Monday, April 17, 2017

Movie #401: The Mask of Zorro

The Mask of Zorro is a swashbuckler/action film starring Antonio Banderas, Anthony Hopkins, Catherine Zeta-Jones, Stuart Wilson, and Matt Letscher.

Zorro, a swashbuckling, mask-wearing, champion of the people, is really Don Diego de la Vega (Hopkins). Having helped to drive the evil governor Don Rafael (Wilson) out of California and back to Spain, he looks forward to retiring with his wife (Julieta Rosen), but Rafeal shows up, Wife dies, and Diego is put in prison while Rafael leaves the country with Diego's infant daughter.

Fast forward 20 years. A young man, Alejandro Murietta who helped Zorro out on his last ride has grown up into a thief and scoundrel (Banderas). Rafael returns to California in triumph, with "his" adult daughter Elena (Zeta-Jones), and Diego promptly escapes. He finds Murietta about to pick a fight with a soldier named Love (Letscher) who killed his brother Joaquin (Victor Rivers), stops him, and trains him as the new Zorro. Along the way, of course, Murietta falls for Elena, Elena learns of her true father, Diego dies, Rafael dies, Love dies, and Murietta marries Elena and becomes a noble and the new Zorro. Yay!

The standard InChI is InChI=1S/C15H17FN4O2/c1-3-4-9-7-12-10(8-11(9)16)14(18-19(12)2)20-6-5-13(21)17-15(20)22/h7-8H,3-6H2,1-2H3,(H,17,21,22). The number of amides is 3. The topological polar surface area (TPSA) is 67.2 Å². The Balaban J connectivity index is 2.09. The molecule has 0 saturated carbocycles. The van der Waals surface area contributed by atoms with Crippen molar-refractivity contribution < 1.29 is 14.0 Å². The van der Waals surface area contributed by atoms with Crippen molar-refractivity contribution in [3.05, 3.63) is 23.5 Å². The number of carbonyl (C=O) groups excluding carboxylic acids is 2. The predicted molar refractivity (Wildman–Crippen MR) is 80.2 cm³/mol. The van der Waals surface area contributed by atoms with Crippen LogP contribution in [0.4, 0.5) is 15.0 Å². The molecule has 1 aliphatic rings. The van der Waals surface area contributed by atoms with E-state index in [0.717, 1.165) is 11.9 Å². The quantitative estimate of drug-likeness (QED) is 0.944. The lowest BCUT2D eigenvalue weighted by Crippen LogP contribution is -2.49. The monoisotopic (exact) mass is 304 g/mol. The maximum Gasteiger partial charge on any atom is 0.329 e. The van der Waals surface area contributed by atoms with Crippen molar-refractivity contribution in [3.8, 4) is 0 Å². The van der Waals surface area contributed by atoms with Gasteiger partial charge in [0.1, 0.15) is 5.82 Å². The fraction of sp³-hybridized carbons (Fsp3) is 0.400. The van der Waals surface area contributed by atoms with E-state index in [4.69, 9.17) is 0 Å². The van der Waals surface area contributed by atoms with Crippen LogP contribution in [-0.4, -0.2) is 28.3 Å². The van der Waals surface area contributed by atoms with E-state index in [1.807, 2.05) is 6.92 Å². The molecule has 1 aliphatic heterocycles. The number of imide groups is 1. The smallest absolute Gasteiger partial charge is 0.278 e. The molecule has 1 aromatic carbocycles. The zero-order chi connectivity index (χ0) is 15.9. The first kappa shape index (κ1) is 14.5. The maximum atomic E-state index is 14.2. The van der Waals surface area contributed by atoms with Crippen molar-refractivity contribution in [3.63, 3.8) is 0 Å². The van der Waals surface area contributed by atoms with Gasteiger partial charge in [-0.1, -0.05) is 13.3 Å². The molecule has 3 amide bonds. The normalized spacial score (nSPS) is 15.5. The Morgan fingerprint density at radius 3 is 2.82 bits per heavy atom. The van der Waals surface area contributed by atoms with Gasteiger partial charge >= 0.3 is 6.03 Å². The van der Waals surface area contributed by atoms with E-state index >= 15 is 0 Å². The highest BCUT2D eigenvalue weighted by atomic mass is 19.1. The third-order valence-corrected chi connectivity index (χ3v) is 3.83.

So, this movie is fun. I love Banderas for any number of impure reasons, and seeing him swashbuckle is good. Hopkins, likewise, applies his mastery of being measured and slightly intimidating to Don Diego. The villains are OK, though I much prefer Love's "dedicated psycho" to Wilson's "suddenly turn gun on adopted daughter" schtick. The filmmakers went out of their way to give Elena something to do in the last battle (rescue the trapped workers, which...like, how did they get all those people into the cages? there's hundreds of them), but since it'd been established that she's a baller swordfighter, how about having the duels between Rafael/Diego and Zorro/Love involve her for a few passes? On the other hand, she doesn't spend the last few action scenes tied to something, so I suppose that's a win.

We could talk about the fact that they cast Hopkins (British, white) and Wilson (British, white) as Spaniards, though I guess maybe that's better than casting them as Mexicans? I don't know. As a side note, I thought I'd seen the sequel to this movie, but I haven't, so I might give that a look.

My grade: B+
Rewatch value: Medium

Next up: The Matrix